7 reasons why companies prefer senior designers over juniors & 2 tips to overcome them.
Unfortunately so many companies fall into this trap that they only want to hire senior designers instead of junior designers.
Even though there are many UX designer jobs when you look at job boards, but only a few, but only a few companies are prepared to hire junior designers, and here’s the reason why:
Hiring a junior UX designer is not time & cost effective.
Hiring someone at a junior level can cause huge money for a company. The problem is not the salary. It is the cost and the time that someone else needs to dedicate to upskill the junior designer.
Junior designers usually require a lot of attention from a senior designer. Sometimes, especially when an organisation is small, they cannot afford that. They might not even have a senior designer working, therefore they prefer to have someone who can take a project, and run with it. To be fair, usually junior designers are not prepared to do this after they graduate from college or bootcamp.
The other reason why companies don't want to hire junior designers is because of the quality of work junior designers might deliver.
Obviously, this is a generalisation only, so not all of the junior designers produce lower quality work, but in average, yes they do.
A senior designer is much faster with design delivery. Seniors may already have assets from previous projects that they can utilise during a new project. While a junior designer needs to build everything from scratch.
Junior designers are not good at time management yet, because they haven't worked with time constraints.
Delivering something on time is a skill that they need to learn on projects. Lot of companies assume that they won't be able to deliver projects & design work by the deadline. So, it's very important during the interview that you express that you have great time management skills.
The other reason why companies don't want to hire junior designers is because employers cannot afford to assign a senior person or a supervisor to a junior designer. Junior designers usually learn much better when there is a senior designer assigned to them, so working alongside another designer would be really beneficial, but a lot of companies just cannot afford that.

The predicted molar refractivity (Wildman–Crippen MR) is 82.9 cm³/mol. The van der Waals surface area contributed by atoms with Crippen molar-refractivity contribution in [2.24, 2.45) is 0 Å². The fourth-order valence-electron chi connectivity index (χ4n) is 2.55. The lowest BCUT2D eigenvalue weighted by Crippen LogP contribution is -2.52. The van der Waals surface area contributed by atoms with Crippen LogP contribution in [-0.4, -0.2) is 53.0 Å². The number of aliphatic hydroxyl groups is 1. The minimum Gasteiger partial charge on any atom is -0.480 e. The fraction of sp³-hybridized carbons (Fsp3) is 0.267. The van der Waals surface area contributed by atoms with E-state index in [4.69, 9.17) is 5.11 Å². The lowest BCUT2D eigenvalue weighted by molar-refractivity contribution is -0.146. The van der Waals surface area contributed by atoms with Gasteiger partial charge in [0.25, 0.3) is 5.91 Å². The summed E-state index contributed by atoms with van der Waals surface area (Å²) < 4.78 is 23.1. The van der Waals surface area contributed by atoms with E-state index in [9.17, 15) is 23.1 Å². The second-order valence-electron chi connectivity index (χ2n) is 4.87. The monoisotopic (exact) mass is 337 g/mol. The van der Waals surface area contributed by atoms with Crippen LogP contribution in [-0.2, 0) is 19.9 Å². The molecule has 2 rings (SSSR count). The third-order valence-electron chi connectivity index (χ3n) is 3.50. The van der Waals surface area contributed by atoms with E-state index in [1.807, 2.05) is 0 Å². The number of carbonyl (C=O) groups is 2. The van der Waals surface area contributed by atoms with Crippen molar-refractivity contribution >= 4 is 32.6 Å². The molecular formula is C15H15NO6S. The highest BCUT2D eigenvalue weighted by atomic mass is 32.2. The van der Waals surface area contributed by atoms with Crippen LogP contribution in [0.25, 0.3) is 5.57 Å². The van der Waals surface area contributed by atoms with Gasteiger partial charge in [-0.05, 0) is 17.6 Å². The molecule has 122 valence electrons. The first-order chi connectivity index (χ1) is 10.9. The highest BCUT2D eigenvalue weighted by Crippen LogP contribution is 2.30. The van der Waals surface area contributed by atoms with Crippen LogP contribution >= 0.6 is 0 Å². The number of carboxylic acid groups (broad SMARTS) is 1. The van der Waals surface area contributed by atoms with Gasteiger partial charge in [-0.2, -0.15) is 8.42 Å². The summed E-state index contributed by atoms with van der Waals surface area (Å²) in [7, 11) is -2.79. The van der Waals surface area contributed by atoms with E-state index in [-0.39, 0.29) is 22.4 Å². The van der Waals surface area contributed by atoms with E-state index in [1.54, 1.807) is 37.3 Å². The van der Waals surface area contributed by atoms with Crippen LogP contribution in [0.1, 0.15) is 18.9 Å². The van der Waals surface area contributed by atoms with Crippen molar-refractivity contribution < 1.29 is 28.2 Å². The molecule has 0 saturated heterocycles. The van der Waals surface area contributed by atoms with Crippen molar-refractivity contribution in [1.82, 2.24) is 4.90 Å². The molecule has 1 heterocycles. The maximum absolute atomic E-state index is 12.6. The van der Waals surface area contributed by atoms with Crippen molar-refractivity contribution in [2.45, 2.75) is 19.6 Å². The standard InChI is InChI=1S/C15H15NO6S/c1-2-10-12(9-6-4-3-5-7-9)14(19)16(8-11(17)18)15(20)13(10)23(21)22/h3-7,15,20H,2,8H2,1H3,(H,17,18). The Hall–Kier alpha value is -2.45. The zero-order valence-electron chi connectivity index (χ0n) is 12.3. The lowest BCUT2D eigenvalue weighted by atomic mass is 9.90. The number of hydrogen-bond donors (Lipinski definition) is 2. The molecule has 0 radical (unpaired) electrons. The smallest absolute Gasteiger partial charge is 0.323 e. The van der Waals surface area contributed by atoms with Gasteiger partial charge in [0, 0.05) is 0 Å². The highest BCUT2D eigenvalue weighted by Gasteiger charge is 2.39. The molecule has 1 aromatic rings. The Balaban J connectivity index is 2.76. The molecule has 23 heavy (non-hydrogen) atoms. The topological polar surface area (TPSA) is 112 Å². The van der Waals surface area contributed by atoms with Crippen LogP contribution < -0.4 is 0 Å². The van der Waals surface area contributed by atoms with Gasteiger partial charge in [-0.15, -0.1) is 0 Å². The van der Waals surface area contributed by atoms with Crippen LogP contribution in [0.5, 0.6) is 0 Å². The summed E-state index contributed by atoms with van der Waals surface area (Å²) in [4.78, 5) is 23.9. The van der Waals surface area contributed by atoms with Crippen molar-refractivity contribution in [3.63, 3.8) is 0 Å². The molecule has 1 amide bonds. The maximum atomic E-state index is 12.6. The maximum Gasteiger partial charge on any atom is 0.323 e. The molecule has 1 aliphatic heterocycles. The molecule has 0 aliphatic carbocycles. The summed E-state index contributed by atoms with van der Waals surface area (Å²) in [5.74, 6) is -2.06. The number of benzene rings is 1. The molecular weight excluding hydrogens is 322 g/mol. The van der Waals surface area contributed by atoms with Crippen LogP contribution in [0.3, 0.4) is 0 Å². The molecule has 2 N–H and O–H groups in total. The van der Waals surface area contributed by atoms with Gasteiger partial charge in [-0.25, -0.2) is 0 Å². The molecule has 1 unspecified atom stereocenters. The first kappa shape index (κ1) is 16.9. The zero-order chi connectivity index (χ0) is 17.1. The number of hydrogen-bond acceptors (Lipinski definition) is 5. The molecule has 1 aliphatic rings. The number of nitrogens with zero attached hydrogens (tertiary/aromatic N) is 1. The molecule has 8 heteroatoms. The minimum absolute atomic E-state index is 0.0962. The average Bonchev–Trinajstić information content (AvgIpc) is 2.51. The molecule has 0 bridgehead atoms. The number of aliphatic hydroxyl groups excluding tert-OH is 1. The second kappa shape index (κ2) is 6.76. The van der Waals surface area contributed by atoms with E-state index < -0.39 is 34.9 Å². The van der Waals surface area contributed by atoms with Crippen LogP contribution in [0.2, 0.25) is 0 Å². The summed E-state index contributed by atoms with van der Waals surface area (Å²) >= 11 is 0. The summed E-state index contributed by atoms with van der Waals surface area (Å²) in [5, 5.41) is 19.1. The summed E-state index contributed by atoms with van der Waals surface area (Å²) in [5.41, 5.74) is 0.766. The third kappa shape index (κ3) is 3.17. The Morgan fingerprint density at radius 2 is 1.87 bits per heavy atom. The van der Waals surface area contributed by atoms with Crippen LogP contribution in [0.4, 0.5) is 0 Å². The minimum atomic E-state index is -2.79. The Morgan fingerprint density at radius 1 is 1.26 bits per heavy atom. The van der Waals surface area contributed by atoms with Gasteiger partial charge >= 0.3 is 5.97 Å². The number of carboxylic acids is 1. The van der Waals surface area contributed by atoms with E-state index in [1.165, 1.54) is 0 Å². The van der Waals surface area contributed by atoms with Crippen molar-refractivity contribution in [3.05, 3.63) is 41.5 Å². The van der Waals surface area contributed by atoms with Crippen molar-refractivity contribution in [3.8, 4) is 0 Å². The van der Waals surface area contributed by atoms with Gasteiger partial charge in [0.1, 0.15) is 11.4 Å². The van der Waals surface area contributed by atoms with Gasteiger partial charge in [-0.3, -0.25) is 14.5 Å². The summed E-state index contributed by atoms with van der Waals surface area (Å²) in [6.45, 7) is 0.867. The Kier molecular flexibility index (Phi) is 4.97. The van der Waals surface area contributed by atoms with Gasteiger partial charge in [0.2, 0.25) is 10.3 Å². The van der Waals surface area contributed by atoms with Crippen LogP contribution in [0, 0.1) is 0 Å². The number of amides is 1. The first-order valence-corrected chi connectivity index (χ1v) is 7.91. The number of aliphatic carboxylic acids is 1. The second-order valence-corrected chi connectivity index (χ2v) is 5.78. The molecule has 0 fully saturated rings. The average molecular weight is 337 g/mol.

Senior designers, because of their experience, are much better at making decisions on the spot and without consulting other people or other designers. This is something that junior designers haven’t mastered yet because of a lack of experience. Juniors most likely need another person as a sounding board to bounce ideas off and make decisions.
And another reason why companies don't want to hire junior designers is, even if they have a senior designer, not all of the senior designers are great mentors. Assuming that just because somebody is in the field for a long time (e.g. over 5 years) they should be perfectly able to mentor another junior designer, but in reality, that's not necessarily the case.
Someone can be amazing at their job, and can deliver such a high quality output & design solutions, but they are not really good at passing their knowledge on to someone else. This is a skill that senior designers need to learn. However, not all of the senior designers want to be mentors or want to be design managers and work with junior designers, and that's just how it is.
Some senior designers are not that great at giving critique to other people. Those people usually are freelancers or they tend to work solo on projects. So overall, not everybody is prepared to teach other people about design. We all need to accept that just because someone is a senior designer, they might not want to teach you. The best way to figure it out is to just have a candid conversation about this and have your expectations set.
The other reason why companies don't want to hire junior designers, especially when you're coming out of boot camp, or you just finished school, is because even if you learn Design Thinking theory, you don't have system thinking knowledge and expertise.
For example, think about journey mapping, service blueprint, experience mapping, empathy mapping...only two of them could be practiced without users and on ‘fake’ projects. But for the rest...you need to have real life experience because you cannot make things up. A huge part of it is doing the user interviews, synthesising the data, and map out the findings. No school or bootcamp will teach you this.
Now, what’s your best chance to get hired as a junior designer (who either finished a short bootcamp or obtained a college degree).
Your best chance is having a killer portfolio & resume that shows to potential employers you could do this job even without any experience.
Applying for jobs at larger organisations e.g. companies that are prepared to teach a junior designer, companies that can provide a senior designer or a mentor who you can work alongside.
Don't be disheartened, just keep applying, keep practicing, show up and do your best during an interview, and you're going to get a job soon enough.
This article is the written version of my YouTube video that you can watch here: